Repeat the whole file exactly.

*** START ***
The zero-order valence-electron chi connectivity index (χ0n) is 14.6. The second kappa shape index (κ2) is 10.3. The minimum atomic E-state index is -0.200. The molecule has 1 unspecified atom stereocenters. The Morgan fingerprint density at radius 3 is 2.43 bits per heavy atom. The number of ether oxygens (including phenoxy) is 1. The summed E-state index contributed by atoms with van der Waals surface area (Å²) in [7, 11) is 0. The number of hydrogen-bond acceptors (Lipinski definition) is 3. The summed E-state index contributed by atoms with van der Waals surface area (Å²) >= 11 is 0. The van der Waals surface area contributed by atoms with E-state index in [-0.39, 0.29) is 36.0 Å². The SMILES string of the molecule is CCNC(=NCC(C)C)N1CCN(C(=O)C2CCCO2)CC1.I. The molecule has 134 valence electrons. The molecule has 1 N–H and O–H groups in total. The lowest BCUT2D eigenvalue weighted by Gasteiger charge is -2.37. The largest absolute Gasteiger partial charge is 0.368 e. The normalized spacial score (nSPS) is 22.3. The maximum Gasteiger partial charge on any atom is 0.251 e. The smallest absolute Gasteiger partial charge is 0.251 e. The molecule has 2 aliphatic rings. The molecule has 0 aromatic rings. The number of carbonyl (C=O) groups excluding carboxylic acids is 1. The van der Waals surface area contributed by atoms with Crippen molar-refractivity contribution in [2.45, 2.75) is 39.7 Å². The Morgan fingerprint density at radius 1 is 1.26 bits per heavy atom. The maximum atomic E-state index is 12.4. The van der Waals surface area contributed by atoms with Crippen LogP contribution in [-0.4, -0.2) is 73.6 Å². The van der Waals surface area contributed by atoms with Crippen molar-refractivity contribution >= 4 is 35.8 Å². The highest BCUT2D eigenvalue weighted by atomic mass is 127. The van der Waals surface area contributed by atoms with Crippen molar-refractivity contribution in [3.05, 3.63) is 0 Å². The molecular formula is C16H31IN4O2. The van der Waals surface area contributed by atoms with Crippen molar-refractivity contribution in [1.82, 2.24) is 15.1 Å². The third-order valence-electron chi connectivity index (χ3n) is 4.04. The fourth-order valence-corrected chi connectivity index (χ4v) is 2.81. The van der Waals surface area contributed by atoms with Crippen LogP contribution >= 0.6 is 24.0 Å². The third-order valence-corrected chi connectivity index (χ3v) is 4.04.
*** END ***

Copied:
The zero-order valence-electron chi connectivity index (χ0n) is 14.6. The second kappa shape index (κ2) is 10.3. The minimum atomic E-state index is -0.200. The molecule has 1 unspecified atom stereocenters. The Morgan fingerprint density at radius 3 is 2.43 bits per heavy atom. The number of ether oxygens (including phenoxy) is 1. The summed E-state index contributed by atoms with van der Waals surface area (Å²) in [7, 11) is 0. The number of hydrogen-bond acceptors (Lipinski definition) is 3. The summed E-state index contributed by atoms with van der Waals surface area (Å²) >= 11 is 0. The van der Waals surface area contributed by atoms with E-state index in [-0.39, 0.29) is 36.0 Å². The SMILES string of the molecule is CCNC(=NCC(C)C)N1CCN(C(=O)C2CCCO2)CC1.I. The molecule has 134 valence electrons. The molecule has 1 N–H and O–H groups in total. The lowest BCUT2D eigenvalue weighted by Gasteiger charge is -2.37. The largest absolute Gasteiger partial charge is 0.368 e. The normalized spacial score (nSPS) is 22.3. The maximum Gasteiger partial charge on any atom is 0.251 e. The smallest absolute Gasteiger partial charge is 0.251 e. The molecule has 2 aliphatic rings. The molecule has 0 aromatic rings. The number of carbonyl (C=O) groups excluding carboxylic acids is 1. The van der Waals surface area contributed by atoms with Crippen molar-refractivity contribution in [2.45, 2.75) is 39.7 Å². The Morgan fingerprint density at radius 1 is 1.26 bits per heavy atom. The maximum atomic E-state index is 12.4. The van der Waals surface area contributed by atoms with Crippen LogP contribution in [-0.4, -0.2) is 73.6 Å². The van der Waals surface area contributed by atoms with Crippen molar-refractivity contribution >= 4 is 35.8 Å². The highest BCUT2D eigenvalue weighted by atomic mass is 127. The van der Waals surface area contributed by atoms with Crippen molar-refractivity contribution in [3.05, 3.63) is 0 Å². The molecular formula is C16H31IN4O2. The van der Waals surface area contributed by atoms with Crippen molar-refractivity contribution in [1.82, 2.24) is 15.1 Å². The third-order valence-electron chi connectivity index (χ3n) is 4.04. The fourth-order valence-corrected chi connectivity index (χ4v) is 2.81. The van der Waals surface area contributed by atoms with Crippen LogP contribution >= 0.6 is 24.0 Å². The third-order valence-corrected chi connectivity index (χ3v) is 4.04.